Kate Newby

Lulu
Bajio 231, Colonia Roma, Cuauhtemoc
August 2, 2014–October 5, 2014

Kate Newby, I Feel Like a Truck on a Wet Highway (detail), 2014, ceramic, string, dimensions variable. Installation view.

Kate Newby’s latest solo exhibition features a modest and contemplative sculptural installation that playfully exploits the conventions of the physical gallery and extends her ongoing investigation of linking different spaces in nuanced ways. Two components of I feel like a truck on a wet highway, 2014, manifest this idea. The first is a sculpture of bulbous silver bells hanging in the gallery’s entryway. The bells have a precious quality, which is heightened by the artist’s subtle fingerprints on the metal. They are suspended individually by thin, multicolored strings, the other end of which swoops up connecting them to a neighboring roof.

The second is a sculpture of ceramic wind chimes arranged from light to dark—white, creams, blues, then blacks—on a thin, white string in the gallery’s small main space. The pieces are long and narrow, but each is unique in shape and incorporates signs of process, such as air bubbles and fingerprints, while hanging from the same string as the bells. The chimes’ string loops through the bells’ knot before it passes through a door into a private bedroom and out to a patio space. With this gesture, Newby’s work becomes reliant on the walls of the gallery as much as it is dependent on an outside context for its meaning to be legible.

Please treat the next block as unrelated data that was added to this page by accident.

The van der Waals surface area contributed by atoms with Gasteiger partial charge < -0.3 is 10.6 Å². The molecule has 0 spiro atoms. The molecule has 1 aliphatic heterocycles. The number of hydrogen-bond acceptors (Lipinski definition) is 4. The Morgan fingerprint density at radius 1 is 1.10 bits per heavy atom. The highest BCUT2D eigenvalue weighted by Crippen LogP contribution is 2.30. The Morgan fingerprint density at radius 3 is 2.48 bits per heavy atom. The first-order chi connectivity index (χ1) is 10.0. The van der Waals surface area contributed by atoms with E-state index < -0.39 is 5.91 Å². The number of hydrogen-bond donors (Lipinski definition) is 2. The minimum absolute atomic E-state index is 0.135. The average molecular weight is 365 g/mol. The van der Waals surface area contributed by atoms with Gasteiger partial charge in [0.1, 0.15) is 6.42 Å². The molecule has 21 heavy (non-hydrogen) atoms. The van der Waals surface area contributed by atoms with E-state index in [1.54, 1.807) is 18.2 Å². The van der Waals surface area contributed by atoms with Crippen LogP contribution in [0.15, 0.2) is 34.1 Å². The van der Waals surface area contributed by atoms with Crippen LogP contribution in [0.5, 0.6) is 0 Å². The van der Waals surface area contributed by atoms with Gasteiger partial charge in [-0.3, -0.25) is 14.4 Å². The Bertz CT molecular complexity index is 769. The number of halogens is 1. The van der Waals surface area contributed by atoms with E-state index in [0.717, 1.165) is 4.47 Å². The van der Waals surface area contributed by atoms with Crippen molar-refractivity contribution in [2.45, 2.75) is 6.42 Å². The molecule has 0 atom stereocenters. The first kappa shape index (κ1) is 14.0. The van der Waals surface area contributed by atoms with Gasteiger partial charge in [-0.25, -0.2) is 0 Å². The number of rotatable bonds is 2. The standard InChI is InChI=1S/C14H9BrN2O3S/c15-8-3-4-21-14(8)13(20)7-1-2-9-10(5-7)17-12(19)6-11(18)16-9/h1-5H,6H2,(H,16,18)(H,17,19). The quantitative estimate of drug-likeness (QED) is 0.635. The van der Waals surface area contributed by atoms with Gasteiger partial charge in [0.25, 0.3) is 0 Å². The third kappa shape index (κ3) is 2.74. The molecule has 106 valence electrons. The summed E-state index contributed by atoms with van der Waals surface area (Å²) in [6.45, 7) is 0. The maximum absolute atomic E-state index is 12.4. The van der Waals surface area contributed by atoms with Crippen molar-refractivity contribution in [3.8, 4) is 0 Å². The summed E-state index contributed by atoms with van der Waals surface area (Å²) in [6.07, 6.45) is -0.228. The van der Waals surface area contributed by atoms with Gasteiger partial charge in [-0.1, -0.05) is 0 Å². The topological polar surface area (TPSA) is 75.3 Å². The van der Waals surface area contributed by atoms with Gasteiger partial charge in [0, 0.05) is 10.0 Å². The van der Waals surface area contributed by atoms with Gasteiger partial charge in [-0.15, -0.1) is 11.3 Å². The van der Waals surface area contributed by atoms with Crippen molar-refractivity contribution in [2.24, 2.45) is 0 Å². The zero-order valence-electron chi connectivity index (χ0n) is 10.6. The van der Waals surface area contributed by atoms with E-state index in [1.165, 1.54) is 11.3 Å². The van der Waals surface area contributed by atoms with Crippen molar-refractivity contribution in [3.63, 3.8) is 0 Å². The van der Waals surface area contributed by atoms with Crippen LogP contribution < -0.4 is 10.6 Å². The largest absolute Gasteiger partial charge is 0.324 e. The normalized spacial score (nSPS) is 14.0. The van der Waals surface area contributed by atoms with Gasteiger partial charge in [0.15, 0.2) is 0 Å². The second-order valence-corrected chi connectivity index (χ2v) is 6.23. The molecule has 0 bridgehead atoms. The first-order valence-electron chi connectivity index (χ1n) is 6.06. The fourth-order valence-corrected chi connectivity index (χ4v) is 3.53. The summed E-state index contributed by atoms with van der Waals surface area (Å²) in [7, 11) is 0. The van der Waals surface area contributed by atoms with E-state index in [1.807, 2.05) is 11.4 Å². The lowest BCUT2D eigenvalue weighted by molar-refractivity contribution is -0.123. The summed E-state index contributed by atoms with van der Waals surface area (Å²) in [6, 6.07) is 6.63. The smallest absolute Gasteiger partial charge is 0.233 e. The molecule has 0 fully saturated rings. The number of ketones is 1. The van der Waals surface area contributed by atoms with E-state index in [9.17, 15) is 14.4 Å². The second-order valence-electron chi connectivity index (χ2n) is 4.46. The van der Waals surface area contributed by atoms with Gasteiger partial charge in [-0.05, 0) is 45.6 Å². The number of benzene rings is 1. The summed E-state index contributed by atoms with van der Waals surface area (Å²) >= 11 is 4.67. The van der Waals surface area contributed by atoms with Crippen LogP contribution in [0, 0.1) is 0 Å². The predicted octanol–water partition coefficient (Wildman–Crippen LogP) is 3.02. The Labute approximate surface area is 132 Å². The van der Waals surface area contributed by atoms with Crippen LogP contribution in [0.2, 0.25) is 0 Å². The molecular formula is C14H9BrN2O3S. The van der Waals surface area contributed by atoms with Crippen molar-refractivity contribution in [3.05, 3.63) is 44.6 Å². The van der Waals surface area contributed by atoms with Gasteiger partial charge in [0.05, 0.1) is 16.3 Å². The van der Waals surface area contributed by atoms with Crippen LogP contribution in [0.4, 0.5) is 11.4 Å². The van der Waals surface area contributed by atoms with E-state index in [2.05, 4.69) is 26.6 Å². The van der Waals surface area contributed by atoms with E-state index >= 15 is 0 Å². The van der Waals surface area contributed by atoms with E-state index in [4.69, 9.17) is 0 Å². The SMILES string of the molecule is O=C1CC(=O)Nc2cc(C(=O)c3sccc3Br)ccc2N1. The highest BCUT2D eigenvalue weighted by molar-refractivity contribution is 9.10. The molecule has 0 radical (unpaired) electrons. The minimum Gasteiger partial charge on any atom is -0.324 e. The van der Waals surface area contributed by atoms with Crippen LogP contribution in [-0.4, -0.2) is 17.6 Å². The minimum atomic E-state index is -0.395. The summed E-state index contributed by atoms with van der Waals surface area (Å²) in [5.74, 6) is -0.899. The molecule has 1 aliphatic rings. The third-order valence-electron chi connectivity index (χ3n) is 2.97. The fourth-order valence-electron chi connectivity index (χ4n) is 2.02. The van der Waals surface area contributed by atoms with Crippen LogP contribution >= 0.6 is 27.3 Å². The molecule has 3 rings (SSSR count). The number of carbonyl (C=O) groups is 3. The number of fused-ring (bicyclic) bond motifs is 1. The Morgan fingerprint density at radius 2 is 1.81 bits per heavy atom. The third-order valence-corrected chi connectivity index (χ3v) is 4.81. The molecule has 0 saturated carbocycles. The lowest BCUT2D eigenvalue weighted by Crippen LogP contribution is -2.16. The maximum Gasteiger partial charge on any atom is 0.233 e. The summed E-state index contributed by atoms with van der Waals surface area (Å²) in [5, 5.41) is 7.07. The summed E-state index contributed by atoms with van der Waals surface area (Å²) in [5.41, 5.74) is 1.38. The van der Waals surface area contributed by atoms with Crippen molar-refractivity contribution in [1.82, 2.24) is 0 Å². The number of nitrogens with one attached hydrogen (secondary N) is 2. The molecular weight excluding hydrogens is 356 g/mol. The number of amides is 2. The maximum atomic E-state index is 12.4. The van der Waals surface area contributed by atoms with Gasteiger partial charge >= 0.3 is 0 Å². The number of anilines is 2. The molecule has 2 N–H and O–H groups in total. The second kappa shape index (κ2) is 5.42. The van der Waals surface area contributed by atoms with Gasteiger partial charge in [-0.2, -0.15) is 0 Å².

The installation as a single work highlights the mundane and commonplace, and much like works by artists such as Michael Asher and Francis Alÿs, Newby’s work examines where place becomes as much a part of art’s content as objects.

Leslie Moody Castro